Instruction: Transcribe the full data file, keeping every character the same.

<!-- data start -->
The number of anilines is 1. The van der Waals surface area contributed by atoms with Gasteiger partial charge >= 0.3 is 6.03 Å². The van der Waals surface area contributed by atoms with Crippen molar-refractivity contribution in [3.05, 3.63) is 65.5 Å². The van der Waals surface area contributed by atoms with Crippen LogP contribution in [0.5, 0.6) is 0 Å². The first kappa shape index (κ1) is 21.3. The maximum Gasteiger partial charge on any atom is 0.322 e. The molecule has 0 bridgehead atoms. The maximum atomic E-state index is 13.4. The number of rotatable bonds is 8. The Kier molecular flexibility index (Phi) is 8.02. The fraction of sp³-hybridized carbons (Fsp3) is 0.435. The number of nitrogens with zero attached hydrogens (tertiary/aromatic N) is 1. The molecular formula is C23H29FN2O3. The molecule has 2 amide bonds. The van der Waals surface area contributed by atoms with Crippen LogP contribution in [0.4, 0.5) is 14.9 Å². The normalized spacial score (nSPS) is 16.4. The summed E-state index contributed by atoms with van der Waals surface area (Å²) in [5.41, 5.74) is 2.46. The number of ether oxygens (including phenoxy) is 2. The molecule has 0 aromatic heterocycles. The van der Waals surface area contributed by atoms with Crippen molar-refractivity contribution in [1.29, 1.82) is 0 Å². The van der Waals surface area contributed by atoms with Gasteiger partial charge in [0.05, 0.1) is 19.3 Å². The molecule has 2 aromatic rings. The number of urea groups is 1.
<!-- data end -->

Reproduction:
The number of anilines is 1. The van der Waals surface area contributed by atoms with Gasteiger partial charge >= 0.3 is 6.03 Å². The van der Waals surface area contributed by atoms with Crippen molar-refractivity contribution in [3.05, 3.63) is 65.5 Å². The van der Waals surface area contributed by atoms with Crippen LogP contribution in [0.5, 0.6) is 0 Å². The first kappa shape index (κ1) is 21.3. The maximum Gasteiger partial charge on any atom is 0.322 e. The molecule has 0 bridgehead atoms. The maximum atomic E-state index is 13.4. The number of rotatable bonds is 8. The Kier molecular flexibility index (Phi) is 8.02. The fraction of sp³-hybridized carbons (Fsp3) is 0.435. The number of nitrogens with zero attached hydrogens (tertiary/aromatic N) is 1. The molecular formula is C23H29FN2O3. The molecule has 2 amide bonds. The van der Waals surface area contributed by atoms with Crippen LogP contribution in [0.4, 0.5) is 14.9 Å². The normalized spacial score (nSPS) is 16.4. The summed E-state index contributed by atoms with van der Waals surface area (Å²) in [5.41, 5.74) is 2.46. The number of ether oxygens (including phenoxy) is 2. The molecule has 0 aromatic heterocycles. The van der Waals surface area contributed by atoms with Crippen molar-refractivity contribution in [1.29, 1.82) is 0 Å². The van der Waals surface area contributed by atoms with Gasteiger partial charge in [0.05, 0.1) is 19.3 Å². The molecule has 2 aromatic rings. The number of urea groups is 1.